The Philippine government says it is now "overwhelmed" by tropical storm flooding, which has killed more than one hundred people and displaced hundreds of thousands more.
The Philippine government said Monday it could not cope with massive flooding that has displaced nearly half a million people, amid fears the death toll could soar well past the official tally of 100.
Reaching people still stranded after Saturday's disaster in the national capital of Manila and surrounding areas, possible disease outbreaks, looting and providing survivors with aid were all big concerns, authorities said.
"We are concentrating on massive relief operations. (But) the system is overwhelmed, local government units are overwhelmed," the head of the National Disaster Coordinating Council, Anthony Golez, told reporters.
"We were used to helping one city, one or two provinces but now, they are following one after another. Our assets and people are spread too thinly."
Saturday's disaster saw tropical storm Ketsana drop the heaviest rain in more than 40 years on Manila and neighbouring areas of Luzon island.
The nine-hour deluge left some areas of Metro Manila, a sprawling city of 12 million people, under six metres (20 feet) of water, with poor drainage systems and other failed infrastructure exacerbating the problem.
Eighty percent of the city was submerged and some areas remained more than knee-deep in water on Monday. Local television reported that some people remained stranded on the second floors of their homes.
Adding to the chaos, telephone and power services in some parts of the city remained cut, while local government officials said survivors in makeshift evacuation camps were desperately short of food, water and clothes.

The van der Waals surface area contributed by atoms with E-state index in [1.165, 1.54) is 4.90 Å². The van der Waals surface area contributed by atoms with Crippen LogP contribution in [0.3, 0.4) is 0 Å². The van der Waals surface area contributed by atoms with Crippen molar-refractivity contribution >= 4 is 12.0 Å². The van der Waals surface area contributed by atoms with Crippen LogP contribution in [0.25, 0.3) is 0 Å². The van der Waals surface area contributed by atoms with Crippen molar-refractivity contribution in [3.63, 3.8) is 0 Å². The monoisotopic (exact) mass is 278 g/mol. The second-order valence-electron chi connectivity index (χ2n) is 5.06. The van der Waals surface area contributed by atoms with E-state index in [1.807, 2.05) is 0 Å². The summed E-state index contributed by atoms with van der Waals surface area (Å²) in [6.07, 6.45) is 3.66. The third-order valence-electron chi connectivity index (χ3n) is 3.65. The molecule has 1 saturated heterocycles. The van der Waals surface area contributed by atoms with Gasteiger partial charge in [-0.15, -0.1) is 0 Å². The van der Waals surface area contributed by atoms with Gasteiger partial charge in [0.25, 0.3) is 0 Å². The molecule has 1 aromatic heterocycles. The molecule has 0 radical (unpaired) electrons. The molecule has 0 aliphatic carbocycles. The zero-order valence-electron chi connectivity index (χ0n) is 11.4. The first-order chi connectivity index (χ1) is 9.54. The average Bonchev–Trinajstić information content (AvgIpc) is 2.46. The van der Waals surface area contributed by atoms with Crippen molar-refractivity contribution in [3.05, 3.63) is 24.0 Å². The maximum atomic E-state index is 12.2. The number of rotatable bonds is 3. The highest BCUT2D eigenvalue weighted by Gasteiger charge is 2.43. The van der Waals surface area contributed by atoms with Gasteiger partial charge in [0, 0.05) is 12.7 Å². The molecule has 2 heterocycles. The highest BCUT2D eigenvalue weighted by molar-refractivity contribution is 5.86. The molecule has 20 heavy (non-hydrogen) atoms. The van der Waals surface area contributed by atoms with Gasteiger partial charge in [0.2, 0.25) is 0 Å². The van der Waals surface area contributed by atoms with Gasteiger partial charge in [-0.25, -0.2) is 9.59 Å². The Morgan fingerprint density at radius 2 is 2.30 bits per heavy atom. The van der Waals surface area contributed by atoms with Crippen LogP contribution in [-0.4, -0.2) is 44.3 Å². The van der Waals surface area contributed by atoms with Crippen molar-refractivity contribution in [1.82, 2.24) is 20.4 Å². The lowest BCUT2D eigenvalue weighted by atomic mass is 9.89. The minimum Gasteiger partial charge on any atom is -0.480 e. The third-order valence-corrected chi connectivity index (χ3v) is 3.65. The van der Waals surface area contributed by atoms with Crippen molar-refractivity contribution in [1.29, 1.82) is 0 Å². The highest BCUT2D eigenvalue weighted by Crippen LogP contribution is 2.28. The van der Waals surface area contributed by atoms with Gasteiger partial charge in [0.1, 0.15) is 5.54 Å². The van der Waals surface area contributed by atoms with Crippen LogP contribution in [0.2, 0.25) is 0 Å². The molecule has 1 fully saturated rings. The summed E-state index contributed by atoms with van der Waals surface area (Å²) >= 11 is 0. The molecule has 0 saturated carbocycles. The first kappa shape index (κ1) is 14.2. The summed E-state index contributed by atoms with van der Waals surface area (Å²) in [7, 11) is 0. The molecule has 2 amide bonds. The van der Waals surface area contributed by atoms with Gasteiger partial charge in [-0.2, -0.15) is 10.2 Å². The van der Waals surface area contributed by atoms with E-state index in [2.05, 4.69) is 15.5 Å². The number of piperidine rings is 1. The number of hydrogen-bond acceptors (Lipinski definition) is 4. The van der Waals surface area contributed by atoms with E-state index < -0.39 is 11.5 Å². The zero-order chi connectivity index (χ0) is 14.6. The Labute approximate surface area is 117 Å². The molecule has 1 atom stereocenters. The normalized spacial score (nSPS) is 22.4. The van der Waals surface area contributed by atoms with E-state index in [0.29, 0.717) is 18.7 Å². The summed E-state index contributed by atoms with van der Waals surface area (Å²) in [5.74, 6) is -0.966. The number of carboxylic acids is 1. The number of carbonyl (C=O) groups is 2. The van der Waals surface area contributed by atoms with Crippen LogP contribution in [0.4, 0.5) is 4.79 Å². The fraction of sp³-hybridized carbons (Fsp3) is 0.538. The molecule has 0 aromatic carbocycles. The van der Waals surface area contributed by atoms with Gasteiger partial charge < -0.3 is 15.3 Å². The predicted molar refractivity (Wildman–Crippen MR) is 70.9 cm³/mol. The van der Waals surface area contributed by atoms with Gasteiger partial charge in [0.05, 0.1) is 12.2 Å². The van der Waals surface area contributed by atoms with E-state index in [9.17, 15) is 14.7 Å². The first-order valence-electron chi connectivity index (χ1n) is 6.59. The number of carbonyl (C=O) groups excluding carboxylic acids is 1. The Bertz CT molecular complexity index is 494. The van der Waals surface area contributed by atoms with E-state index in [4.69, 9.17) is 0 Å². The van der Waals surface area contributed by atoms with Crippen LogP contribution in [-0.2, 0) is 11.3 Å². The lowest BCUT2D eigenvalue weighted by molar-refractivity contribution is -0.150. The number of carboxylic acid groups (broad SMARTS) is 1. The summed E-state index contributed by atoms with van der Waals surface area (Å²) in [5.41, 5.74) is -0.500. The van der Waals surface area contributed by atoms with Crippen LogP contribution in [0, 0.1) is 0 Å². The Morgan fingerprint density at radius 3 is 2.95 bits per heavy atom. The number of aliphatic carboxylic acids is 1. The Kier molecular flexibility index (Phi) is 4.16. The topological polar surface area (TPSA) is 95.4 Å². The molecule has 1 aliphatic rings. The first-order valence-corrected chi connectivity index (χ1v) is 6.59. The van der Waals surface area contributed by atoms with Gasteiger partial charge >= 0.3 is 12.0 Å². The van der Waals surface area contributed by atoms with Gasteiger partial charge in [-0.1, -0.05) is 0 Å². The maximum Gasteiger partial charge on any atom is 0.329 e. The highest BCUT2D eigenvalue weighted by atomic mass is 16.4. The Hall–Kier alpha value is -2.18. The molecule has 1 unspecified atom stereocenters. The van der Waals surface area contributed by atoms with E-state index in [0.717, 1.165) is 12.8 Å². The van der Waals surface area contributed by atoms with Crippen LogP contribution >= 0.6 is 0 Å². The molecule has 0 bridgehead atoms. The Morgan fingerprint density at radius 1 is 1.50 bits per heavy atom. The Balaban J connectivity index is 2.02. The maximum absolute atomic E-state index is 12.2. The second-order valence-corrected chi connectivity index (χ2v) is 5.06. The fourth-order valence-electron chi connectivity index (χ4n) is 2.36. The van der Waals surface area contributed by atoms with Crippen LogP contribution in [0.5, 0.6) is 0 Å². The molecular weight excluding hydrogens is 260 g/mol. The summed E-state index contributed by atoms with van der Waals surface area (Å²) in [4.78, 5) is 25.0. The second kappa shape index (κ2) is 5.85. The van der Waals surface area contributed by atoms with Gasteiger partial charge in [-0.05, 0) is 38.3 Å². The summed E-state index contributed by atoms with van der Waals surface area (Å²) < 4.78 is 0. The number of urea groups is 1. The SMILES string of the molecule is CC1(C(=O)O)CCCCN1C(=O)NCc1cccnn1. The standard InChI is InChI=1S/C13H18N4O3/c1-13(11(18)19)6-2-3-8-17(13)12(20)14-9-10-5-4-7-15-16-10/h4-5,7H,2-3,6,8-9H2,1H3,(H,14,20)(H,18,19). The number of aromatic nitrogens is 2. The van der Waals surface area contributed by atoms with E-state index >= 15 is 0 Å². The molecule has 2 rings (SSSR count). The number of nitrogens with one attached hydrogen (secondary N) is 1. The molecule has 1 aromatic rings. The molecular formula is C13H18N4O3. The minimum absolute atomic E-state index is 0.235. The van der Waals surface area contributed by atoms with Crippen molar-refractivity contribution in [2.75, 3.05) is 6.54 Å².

Defence Secretary Gilberto Teodoro said the official death toll stood at 86, with another 32 people missing. He said more than 435,000 people had been displaced.
However, radio station DZBB quoted local officials as saying that 58 more bodies had been recovered from a flooded area in the Manila suburb of Marikina, and that they had not yet been included in the official tally.
Teodoro, who is heading the government's rescue operation, said the government was looking into that report.
The chief of a riverside village in Quezon city, part of Metro Manila, also told AFP that 29 bodies had been recovered and 108 people remained missing from his community.
Armando Endaya, captain of Bagong Silangan village, said those deaths had not been reported to national government officials.
Endaya was overseeing a makeshift evacuation camp set up at a gymnasium, where more than 3,000 people were sheltering on the concrete floor alongside 11 white coffins containing the bodies of their neighbours.
"We are overwhelmed. We are waiting for more aid to arrive. We are trying to mobilise our own relief operations here. But we need more help," Endaya told AFP from the gymnasium, which had a roof but no walls.
The home of Edgar Halog, 44, a jeepney driver, was destroyed in the floods and he was sheltering at the centre with his wife and seven children aged between three and 12.
"We do not have any money, we do not know what to do. We don't have any other relatives. We are waiting for food rations," Halog told AFP.
With sanitation services across the city in disarray, Health Secretary Francisco Duque said authorities were working to prevent disease outbreaks.
"Our surveillance is continuing in evacuation centres for possible outbreaks and epidemics," he said.
Our health teams are bringing in water and (products for) sanitation and hygiene at evacuation centres to make sure that disease does not spread."
Looting was also a concern.
Many people were refusing to leave their flooded homes because they wanted to protect their belongings from looters, Teodoro and other officials said.
Initial frantic rescue efforts saw military helicopters and rubber boats fan out across the city to pluck people off houses and car roofs.
The government said more than 7,900 people had been rescued.
Date created : 2009-09-27